“ . . . But God has put the body together, giving greater honour to the parts that lacked it, so that there should be no division in the body, but that its parts should have equal concern for each other.” (1 Cor 12:24-25)

Instead of creating a gender divide, Christian men and women should be ministering together and caring for one another according to our individual and corporate gifts and capabilities.

Jesus told Mary Magdalene to tell the disciples that he had risen from the dead. In Mark 16:14 we read that Jesus later reprimanded his disciples because they didn’t believe her and other eyewitnesses of the resurrection (cf. Luke 24:8-11). They didn’t take Mary and her message seriously.[6] Godly and gifted women in ministry should be taken seriously and supported, and they should be regarded as true equals alongside their brothers.


[1] Verses about Mary Magdalene (and other women) at the empty tomb, seeing angels, seeing Jesus and telling others about the resurrection: Matthew 27: 61; 28:1-10; Mark 16:1-11, 16; Luke 24:1-11, 22-23; John 20: 1, 11-18. Jesus had many female followers.

[2] In Ephesians and Colossians we are told that the body is the Church, the group of all genuine believers and followers of Jesus Christ (Eph 5:23, 29; Col 1: 18, 24). Using a metaphor which denotes unity, Christ is spoken of as the “head” and we are his “body”. [My articles on “head” (kephalēhere.]

[3] Diakonia is the word most often used in the New Testament for “service” and for “ministry”.  For example, The seven men in Acts 6 had a ministry of serving on banking tables (Acts 6:1-2), and the twelve apostles had a ministry of “serving” the Word. The same word (diakonia) is used for both ministries.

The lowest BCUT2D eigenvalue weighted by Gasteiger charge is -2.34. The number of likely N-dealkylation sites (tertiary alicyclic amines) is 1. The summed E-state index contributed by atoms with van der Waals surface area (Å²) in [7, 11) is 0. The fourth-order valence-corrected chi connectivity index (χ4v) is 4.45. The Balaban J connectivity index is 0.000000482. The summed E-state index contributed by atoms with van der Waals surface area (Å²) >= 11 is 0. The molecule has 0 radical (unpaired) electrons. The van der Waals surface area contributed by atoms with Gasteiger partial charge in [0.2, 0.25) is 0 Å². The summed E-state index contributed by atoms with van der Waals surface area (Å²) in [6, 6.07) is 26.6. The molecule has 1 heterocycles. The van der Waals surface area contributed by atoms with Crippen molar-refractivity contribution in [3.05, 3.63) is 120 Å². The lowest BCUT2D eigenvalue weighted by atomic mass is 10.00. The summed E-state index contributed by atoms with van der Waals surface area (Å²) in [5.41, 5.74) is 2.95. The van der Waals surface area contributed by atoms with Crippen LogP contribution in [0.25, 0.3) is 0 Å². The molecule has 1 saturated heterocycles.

[4] The Bible never states that women are inferior to men. [My article on The Portrayal of Women in the Bible here.]

[5] The prohibition and exclusion of women from ministries that include leading and teaching is based on just a few verses. Other New Testament verses show that some Christian women did lead and teach.

[6] Conversely, in Matthew’s gospel, Jesus tells Mary and the other women to tell his brothers to meet him in Galilee. The eleven disciples then did what the women told them (Matt 28:10, 14).

Related Articles

What the Bible says about Mary the Magdalene
Extra Honour for Underdogs (1 Corinthians 12:12-31)
The Means of Ministry: Gifts, Grace, Faith . . . Gender?
Gender Division Divides the Church
The Holy Spirit and Equality
Race and Gender Discrimination in the Church
Protecting the Weaker Sex
Gender Roles and Speaking Ministries in the Church